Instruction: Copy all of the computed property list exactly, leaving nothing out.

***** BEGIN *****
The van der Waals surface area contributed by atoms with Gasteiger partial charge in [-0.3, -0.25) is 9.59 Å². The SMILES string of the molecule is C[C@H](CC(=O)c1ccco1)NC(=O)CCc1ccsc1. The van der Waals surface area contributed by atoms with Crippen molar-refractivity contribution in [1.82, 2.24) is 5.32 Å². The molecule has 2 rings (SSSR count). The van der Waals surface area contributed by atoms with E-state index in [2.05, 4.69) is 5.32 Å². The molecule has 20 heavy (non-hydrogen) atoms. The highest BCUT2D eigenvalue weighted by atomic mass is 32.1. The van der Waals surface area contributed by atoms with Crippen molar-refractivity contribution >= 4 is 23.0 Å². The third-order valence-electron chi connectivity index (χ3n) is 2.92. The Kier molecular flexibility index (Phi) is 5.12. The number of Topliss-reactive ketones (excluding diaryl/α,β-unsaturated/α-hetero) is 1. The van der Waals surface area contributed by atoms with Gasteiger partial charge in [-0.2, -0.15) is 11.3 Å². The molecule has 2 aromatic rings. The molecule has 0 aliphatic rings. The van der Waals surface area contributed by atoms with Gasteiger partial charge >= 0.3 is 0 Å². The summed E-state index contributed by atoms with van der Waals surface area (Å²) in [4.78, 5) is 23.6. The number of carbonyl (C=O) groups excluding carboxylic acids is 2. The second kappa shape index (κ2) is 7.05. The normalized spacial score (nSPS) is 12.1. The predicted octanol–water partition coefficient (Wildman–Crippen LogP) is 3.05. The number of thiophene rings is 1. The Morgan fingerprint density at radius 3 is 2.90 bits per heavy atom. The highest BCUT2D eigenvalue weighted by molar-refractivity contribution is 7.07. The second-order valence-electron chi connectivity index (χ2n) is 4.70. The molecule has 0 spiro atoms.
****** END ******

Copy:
The van der Waals surface area contributed by atoms with Gasteiger partial charge in [-0.3, -0.25) is 9.59 Å². The SMILES string of the molecule is C[C@H](CC(=O)c1ccco1)NC(=O)CCc1ccsc1. The van der Waals surface area contributed by atoms with Crippen molar-refractivity contribution in [1.82, 2.24) is 5.32 Å². The molecule has 2 rings (SSSR count). The van der Waals surface area contributed by atoms with E-state index in [2.05, 4.69) is 5.32 Å². The molecule has 20 heavy (non-hydrogen) atoms. The highest BCUT2D eigenvalue weighted by atomic mass is 32.1. The van der Waals surface area contributed by atoms with Crippen molar-refractivity contribution >= 4 is 23.0 Å². The third-order valence-electron chi connectivity index (χ3n) is 2.92. The Kier molecular flexibility index (Phi) is 5.12. The number of Topliss-reactive ketones (excluding diaryl/α,β-unsaturated/α-hetero) is 1. The van der Waals surface area contributed by atoms with Gasteiger partial charge in [-0.2, -0.15) is 11.3 Å². The molecule has 2 aromatic rings. The molecule has 0 aliphatic rings. The van der Waals surface area contributed by atoms with Gasteiger partial charge >= 0.3 is 0 Å². The summed E-state index contributed by atoms with van der Waals surface area (Å²) in [4.78, 5) is 23.6. The number of carbonyl (C=O) groups excluding carboxylic acids is 2. The second kappa shape index (κ2) is 7.05. The normalized spacial score (nSPS) is 12.1. The predicted octanol–water partition coefficient (Wildman–Crippen LogP) is 3.05. The number of thiophene rings is 1. The Morgan fingerprint density at radius 3 is 2.90 bits per heavy atom. The highest BCUT2D eigenvalue weighted by molar-refractivity contribution is 7.07. The second-order valence-electron chi connectivity index (χ2n) is 4.70. The molecule has 0 spiro atoms.